On Thursday, we said our final, tearful goodbye to our great friends, Lauren and her son Noah. It was sad to see them go. So sad to watch Lauren hug my daughter for the last time. Lauren was T’s favorite “other” mom for a long time, especially during the co-op year when T was 17-25 months old. She called Lauren “Mom” while reserving “Mama” for me. And being a mom to an equally rambunctious child, Lauren had such patience for T in her more trying moments. I remember her saying once that she loved how T could find a physical outlet for all of her manic energy (as opposed to the phase of hitting or shoving that her son Noah was going through at the time) and referred to it as T having “a Kate Bush moment.” I’ve since youtubed Kate Bush, and I’m still not sure I completely get the reference regarding the English singer. But I pretty much get it (watching Kate Bush’s flailing dance moves seemed very familiar to me) and love it that Lauren could see something positive in T’s momentary physical incoherence. For a lot of reasons, it’s sad to see them go.
As we were at the park across the street from our house, having our last playdate with them and some other friends before a pizza dinner, I spotted the new family in the neighborhood. I’ve become attentive to them, because a couple years ago they spent 7 months, in of all places, New Zealand. My husband was the first to meet them a few weeks ago, the wife and their two kids, a 4 year-old daughter and a 2 year-old son. The daughter, Clarissa, has been so extroverted. She approached us one afternoon at a different park, walking up to T saying, “Hi. Remember me? I played with you at the other park.” It took me a second to remember the story my husband had told me and I quickly tried to facilitate a re-introduction and encourage T to play with her. But I’ve seen T have trouble including other friends when she’s fully emmersed in the context of playing with her “neighborhood” friends. When she sees a school friend, or for example, this new friend, Clarissa, she freezes up, seems to feel uncomfortable, and despite my urging, has a tough time including the new friend into whatever game they’re playing.
Since that first day of meeting Clarissa, I’ve seen her and her family at various parks around the neighborhood and each time, Clarissa has been very out-going and unfortunately, more often than not, she’s been met by T’s awkwardness, masquerading as aloofness, a common 3 year-old trait, I think. I’m sure part of her attitude is a result of my pushing her to “be nice” and “be a good friend.” (She’s always resistant to anything that I’m adamant about.) But it’s painful for me to watch this girl try to reach out and make new friends and to watch my daughter snub her. And I’ve said things to T like, “You know, one day we may move and we might not know anyone and then we would realize how wonderful it is when people are friendly and inclusive with everyone, even the new kid.” Because I can’t help but see this as us in a year. I will surely find myself, at some playground, watching my out-going daughter try to make friends with kids who already have enough friends, who feel no sympathy for a kid with no friends, who feel no obligation to include the new kid out of mere decency. And it was on Thursday as I was at the park, trying to take in all the details of our last play date with Lauren and Noah, that I was also acutely aware of Clarissa’s dad, sitting at the nearby table with his kids. Perhaps he has plenty of friends around town. Perhaps he wasn’t hoping that any of us there that day would strike up a conversation with him. But I’m an extroverted person. I very much like to have friends. And I couldn’t help but empathize with his role as a new parent in the neighborhood. And since I know that once we move, we’ll have many weeks of feeling alone, I couldn’t help but imagine myself trying to make friends in a new land, feeling stranded across the globe from all of my acquaintances, all of my loved ones, and sensing invisible walls between our family and all the other happy and many-friended families in town.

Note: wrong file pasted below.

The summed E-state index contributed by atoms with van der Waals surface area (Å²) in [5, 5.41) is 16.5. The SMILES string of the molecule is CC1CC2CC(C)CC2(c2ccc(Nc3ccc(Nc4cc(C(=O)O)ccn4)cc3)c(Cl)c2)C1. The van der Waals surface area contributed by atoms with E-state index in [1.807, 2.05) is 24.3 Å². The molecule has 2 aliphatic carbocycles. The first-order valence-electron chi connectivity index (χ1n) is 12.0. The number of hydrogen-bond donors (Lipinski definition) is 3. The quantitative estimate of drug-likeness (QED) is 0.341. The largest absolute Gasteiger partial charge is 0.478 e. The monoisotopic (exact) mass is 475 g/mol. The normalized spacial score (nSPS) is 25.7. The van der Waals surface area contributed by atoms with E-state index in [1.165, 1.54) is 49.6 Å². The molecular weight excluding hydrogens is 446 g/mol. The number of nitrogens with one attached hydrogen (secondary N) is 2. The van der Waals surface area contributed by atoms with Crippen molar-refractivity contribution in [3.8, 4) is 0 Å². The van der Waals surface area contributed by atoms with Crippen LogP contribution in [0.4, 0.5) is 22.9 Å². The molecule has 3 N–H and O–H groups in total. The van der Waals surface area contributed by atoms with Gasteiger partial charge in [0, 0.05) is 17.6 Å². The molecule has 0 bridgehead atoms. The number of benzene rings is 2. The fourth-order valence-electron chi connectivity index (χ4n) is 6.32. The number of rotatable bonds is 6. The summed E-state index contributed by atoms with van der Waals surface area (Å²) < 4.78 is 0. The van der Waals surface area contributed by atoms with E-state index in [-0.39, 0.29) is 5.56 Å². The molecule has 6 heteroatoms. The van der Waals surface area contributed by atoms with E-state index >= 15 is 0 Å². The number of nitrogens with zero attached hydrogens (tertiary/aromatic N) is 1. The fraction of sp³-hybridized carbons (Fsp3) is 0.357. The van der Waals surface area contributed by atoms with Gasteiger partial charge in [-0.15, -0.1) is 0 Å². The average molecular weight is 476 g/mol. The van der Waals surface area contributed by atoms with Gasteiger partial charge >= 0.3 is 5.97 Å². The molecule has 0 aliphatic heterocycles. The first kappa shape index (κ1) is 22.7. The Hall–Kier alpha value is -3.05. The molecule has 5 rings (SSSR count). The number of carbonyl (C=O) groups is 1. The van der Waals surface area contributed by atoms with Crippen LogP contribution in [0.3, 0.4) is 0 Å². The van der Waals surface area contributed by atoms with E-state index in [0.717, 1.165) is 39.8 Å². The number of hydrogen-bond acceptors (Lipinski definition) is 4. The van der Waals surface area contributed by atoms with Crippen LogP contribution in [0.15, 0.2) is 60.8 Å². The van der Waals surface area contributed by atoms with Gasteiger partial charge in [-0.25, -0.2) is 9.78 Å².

Surely this would be the case no matter where we move. However, somewhere in this decision to move so far away, lies a shadow of loneliness, larger than it should be. What is making this loneliness seem bigger? Our newness to everything: the city, the country, the hemisphere? The sheer distance we’ll be from our friends and family and the stress that will surely put on us? The inevitable association with our Americanness and therefore our foreignness?
I guess what makes this adventure so exciting is that as a family, we are exploring uncharted land. While the hurdle of making new friends would exist equally in Dunedin as it would in, say, Asheville, NC, where we also know not a soul, there is definitely a difference in how we would prepare for such a move. While never having lived in Asheville, we can probably guess what it will be like and most likely be close on a lot of points. But when it comes to our move to New Zealand, it feels entirely unknown. Which is what makes it an adventure. But in committing to the unknown, we are acknowledging that we’ll be foreigners and that everything, for awhile at least, will seem foreign. And because of that, there will be a barrier of newness, a barrier of adjustment that will lengthen the time it will take us to fit in. We’ll have to slowly chip away at this buffer bit by bit until it’s no longer there. And it’s because of the extra time it will likely take us to acclimate, I can’t help but anticipate and fear a longer-than-usual period of loneliness, when all I’ll want is to have friends just like the ones we left in Boston. Friends that I can meet up with that afternoon to vent about the daily trials of being a mom, or a wife, or a human in a frustrating world. When all I’ll want is to be anticipating a visit with my family. But we will be too far away for that. I’ll be half across the world.